Have you ever wondered why so many different interventions work for the same problem? A person with low back pain may respond very well to myofascial release, joint mobilization, exercise, craniosacral therapy, strain-counterstrain, SNAGs, NAGs or physical agents. How is that possible? The answer is in the brain. The brain simply does not care which technique you use. The brain does not have regions specifically labeled “myofascial nucleus” or “ strain-counterstrain laminae”. The brain cares about the sensory input parameters: intensity, frequency and duration.
The higher nervous system centers play a substantial role in inhibiting the sensation of pain. Pain can be abolished with anesthesia, hypnosis, acupuncture, certain pharmacologic agents or from sustained levels of mental concentration often seen in athletes or performers. The thalamus serves as the processing station for all tactile input to the brain with the exception of olfaction. The ventrobasal nucleus of the thalamus is the first processing point for information conveyed by the A-delta fiber pain pathway – the sensations of sharp and immediate pain. The C fiber pain pathway conveys burning and aching sensations frequently associated with deep tissue damage through the midline nucleus of the thalamus. All thalamic nuclei (except reticular), relay information to the cerebral cortex. In addition, these nuclei process emotional and memory information, integrate sensation, or regulate consciousness, arousal and attention. In other words, the thalamus processes your ticket to the higher centers of the brain and it remembers what ticket you used. Mechanoreceptors located in joints and soft tissues end with an inhibitory synapse on the substantia gelatinosa (SG) in the spinal cord. The balance of excitatory and inhibitory activity determines the nature of the impulses relayed through the spinothalamic tract. Many of these axons synapse in the periaqueductal gray region of the brain known for its activation of a descending inhibitory effect on pain. The projections form periquaductal gray then continue on to the thalamus for processing.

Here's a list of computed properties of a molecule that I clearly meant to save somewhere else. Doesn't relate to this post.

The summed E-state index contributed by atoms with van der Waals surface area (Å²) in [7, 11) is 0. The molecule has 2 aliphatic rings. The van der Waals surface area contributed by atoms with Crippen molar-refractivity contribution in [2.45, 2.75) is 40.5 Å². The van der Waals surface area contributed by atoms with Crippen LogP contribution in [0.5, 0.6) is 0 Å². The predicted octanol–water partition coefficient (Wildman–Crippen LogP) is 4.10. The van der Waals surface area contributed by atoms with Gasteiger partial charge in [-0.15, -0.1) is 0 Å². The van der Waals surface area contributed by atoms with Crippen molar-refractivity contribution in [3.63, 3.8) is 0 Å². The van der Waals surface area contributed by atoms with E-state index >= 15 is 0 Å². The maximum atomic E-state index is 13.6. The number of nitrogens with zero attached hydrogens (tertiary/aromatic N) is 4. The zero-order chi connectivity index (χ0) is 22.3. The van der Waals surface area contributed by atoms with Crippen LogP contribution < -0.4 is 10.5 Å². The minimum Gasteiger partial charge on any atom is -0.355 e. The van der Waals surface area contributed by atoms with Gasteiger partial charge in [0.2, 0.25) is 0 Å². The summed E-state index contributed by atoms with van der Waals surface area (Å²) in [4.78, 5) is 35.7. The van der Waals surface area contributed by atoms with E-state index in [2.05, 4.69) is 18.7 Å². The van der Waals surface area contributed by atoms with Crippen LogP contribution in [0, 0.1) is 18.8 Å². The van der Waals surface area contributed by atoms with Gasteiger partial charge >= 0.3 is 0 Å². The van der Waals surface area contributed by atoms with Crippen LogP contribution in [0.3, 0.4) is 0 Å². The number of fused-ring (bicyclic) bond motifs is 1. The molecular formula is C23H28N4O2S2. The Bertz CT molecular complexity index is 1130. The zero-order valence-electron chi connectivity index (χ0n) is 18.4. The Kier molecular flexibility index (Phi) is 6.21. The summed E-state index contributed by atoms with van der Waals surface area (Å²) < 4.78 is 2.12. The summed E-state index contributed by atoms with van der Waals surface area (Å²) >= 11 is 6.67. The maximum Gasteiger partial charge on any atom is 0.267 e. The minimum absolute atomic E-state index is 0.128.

Okay, now that we know the anatomy – so what? Here is a creative interpretation of what happens. I trip and ram my naked toe directly into a giant rock – really hard. A family of Angry Impulses hop the pain train running on the Adelta fiber and ride directly to the spinal cord. Here they transfer to the spinothalamic tract bound for the thalamus and periaquaductal gray stations. They have a message to deliver and it is not going to be fun. The thalamus DECIDES, based on the passengers’ message, where the train goes next. It may go back down and unload in the spinal cord causing such a traffic jam that no more passengers can travel or it may decide to send the train on up to the cortex where the passengers can get off a do all sorts of creatively disruptive and nasty things. An hour or so after the first Adelta train departs, a hiking expedition along the C fiber trail begins. It is a long and arduous journey up to the thalamus and the cousins of Angry Impulses, the Really Ticked Receptors, are beginning to shout as they close in on the thalamus. “You think you know pain? Well, wait till we get there! We’ll show you pain all right! Today, tomorrow and forever !” By the time the Really Ticked Receptors arrive, they are livid. The show is convincing. The thalamus is just about to send them on when , suddenly, out of nowhere, a massive onslaught of anti-pain demonstrators arrive. Some from the joints, some from the skin and still more from muscles and tendons. These feel good crusaders are masters at persuading the thalamus to see things their way. They cajole, beg, yell, purr and whimper until finally the thalamus concedes. Ah, there goes the pain. We’re all just friends up here now. Just friends cruising through the cranium on a Golden Thread having a most enjoyable ride. Until the next pain train arrives.
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